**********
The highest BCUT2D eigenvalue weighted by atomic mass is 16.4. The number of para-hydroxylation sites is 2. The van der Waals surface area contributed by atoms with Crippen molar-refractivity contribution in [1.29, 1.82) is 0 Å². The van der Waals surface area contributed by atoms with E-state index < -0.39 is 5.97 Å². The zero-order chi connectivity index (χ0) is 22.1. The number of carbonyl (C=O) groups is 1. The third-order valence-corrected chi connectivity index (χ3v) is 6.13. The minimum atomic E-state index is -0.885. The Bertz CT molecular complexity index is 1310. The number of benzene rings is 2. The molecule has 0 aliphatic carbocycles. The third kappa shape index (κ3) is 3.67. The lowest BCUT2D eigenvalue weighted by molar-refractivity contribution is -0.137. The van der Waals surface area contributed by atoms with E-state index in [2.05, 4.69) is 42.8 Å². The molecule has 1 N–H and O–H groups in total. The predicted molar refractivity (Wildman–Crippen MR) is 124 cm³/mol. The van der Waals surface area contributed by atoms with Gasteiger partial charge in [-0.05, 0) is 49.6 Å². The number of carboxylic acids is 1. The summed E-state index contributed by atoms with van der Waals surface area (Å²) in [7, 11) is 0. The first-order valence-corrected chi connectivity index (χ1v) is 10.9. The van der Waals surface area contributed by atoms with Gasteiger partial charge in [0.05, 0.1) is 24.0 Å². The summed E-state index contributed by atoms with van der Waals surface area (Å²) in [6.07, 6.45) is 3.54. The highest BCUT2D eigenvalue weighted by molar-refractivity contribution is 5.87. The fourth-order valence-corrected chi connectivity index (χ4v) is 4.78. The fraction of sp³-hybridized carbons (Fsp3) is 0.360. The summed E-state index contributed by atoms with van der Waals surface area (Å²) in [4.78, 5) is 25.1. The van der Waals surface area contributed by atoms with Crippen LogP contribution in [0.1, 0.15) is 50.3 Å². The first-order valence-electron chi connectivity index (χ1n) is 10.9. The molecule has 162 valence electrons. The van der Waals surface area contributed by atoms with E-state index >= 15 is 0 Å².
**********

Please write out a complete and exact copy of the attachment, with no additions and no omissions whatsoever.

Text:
The highest BCUT2D eigenvalue weighted by atomic mass is 16.4. The number of para-hydroxylation sites is 2. The van der Waals surface area contributed by atoms with Crippen molar-refractivity contribution in [1.29, 1.82) is 0 Å². The van der Waals surface area contributed by atoms with E-state index < -0.39 is 5.97 Å². The zero-order chi connectivity index (χ0) is 22.1. The number of carbonyl (C=O) groups is 1. The third-order valence-corrected chi connectivity index (χ3v) is 6.13. The minimum atomic E-state index is -0.885. The Bertz CT molecular complexity index is 1310. The number of benzene rings is 2. The molecule has 0 aliphatic carbocycles. The third kappa shape index (κ3) is 3.67. The lowest BCUT2D eigenvalue weighted by molar-refractivity contribution is -0.137. The van der Waals surface area contributed by atoms with E-state index in [2.05, 4.69) is 42.8 Å². The molecule has 1 N–H and O–H groups in total. The predicted molar refractivity (Wildman–Crippen MR) is 124 cm³/mol. The van der Waals surface area contributed by atoms with Gasteiger partial charge in [-0.05, 0) is 49.6 Å². The number of carboxylic acids is 1. The summed E-state index contributed by atoms with van der Waals surface area (Å²) in [7, 11) is 0. The first-order valence-corrected chi connectivity index (χ1v) is 10.9. The van der Waals surface area contributed by atoms with Gasteiger partial charge in [0.05, 0.1) is 24.0 Å². The summed E-state index contributed by atoms with van der Waals surface area (Å²) in [6.07, 6.45) is 3.54. The highest BCUT2D eigenvalue weighted by molar-refractivity contribution is 5.87. The fourth-order valence-corrected chi connectivity index (χ4v) is 4.78. The fraction of sp³-hybridized carbons (Fsp3) is 0.360. The summed E-state index contributed by atoms with van der Waals surface area (Å²) in [4.78, 5) is 25.1. The van der Waals surface area contributed by atoms with Crippen LogP contribution in [0.1, 0.15) is 50.3 Å². The first-order valence-electron chi connectivity index (χ1n) is 10.9. The molecule has 162 valence electrons. The van der Waals surface area contributed by atoms with E-state index >= 15 is 0 Å².